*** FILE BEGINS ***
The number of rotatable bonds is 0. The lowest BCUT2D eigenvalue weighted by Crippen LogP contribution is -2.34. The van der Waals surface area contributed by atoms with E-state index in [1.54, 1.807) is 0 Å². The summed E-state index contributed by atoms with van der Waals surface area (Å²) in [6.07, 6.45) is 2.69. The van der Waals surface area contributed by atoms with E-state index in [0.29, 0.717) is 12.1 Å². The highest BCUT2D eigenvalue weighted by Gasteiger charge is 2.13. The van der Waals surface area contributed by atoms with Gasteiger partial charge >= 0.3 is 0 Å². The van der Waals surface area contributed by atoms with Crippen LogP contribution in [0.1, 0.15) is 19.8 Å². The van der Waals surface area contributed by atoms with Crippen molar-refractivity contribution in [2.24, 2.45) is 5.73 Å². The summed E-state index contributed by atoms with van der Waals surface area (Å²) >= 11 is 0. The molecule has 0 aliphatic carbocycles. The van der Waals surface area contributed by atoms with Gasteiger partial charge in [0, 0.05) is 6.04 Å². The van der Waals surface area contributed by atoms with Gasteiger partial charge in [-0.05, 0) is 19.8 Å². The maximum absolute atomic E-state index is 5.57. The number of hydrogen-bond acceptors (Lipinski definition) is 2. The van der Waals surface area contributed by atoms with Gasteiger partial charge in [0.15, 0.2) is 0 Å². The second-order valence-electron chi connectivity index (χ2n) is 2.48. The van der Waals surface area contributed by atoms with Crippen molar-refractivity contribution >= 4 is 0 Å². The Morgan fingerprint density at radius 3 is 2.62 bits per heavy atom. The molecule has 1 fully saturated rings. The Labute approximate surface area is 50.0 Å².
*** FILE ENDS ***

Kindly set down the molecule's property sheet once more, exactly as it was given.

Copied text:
The number of rotatable bonds is 0. The lowest BCUT2D eigenvalue weighted by Crippen LogP contribution is -2.34. The van der Waals surface area contributed by atoms with E-state index in [1.54, 1.807) is 0 Å². The summed E-state index contributed by atoms with van der Waals surface area (Å²) in [6.07, 6.45) is 2.69. The van der Waals surface area contributed by atoms with E-state index in [0.29, 0.717) is 12.1 Å². The highest BCUT2D eigenvalue weighted by Gasteiger charge is 2.13. The van der Waals surface area contributed by atoms with Gasteiger partial charge >= 0.3 is 0 Å². The van der Waals surface area contributed by atoms with Crippen LogP contribution in [0.1, 0.15) is 19.8 Å². The van der Waals surface area contributed by atoms with Crippen molar-refractivity contribution in [2.24, 2.45) is 5.73 Å². The summed E-state index contributed by atoms with van der Waals surface area (Å²) >= 11 is 0. The molecule has 0 aliphatic carbocycles. The van der Waals surface area contributed by atoms with Gasteiger partial charge in [0, 0.05) is 6.04 Å². The van der Waals surface area contributed by atoms with Gasteiger partial charge in [-0.05, 0) is 19.8 Å². The maximum absolute atomic E-state index is 5.57. The number of hydrogen-bond acceptors (Lipinski definition) is 2. The van der Waals surface area contributed by atoms with Gasteiger partial charge in [0.15, 0.2) is 0 Å². The second-order valence-electron chi connectivity index (χ2n) is 2.48. The van der Waals surface area contributed by atoms with Crippen molar-refractivity contribution >= 4 is 0 Å². The Morgan fingerprint density at radius 3 is 2.62 bits per heavy atom. The molecule has 1 fully saturated rings. The Labute approximate surface area is 50.0 Å².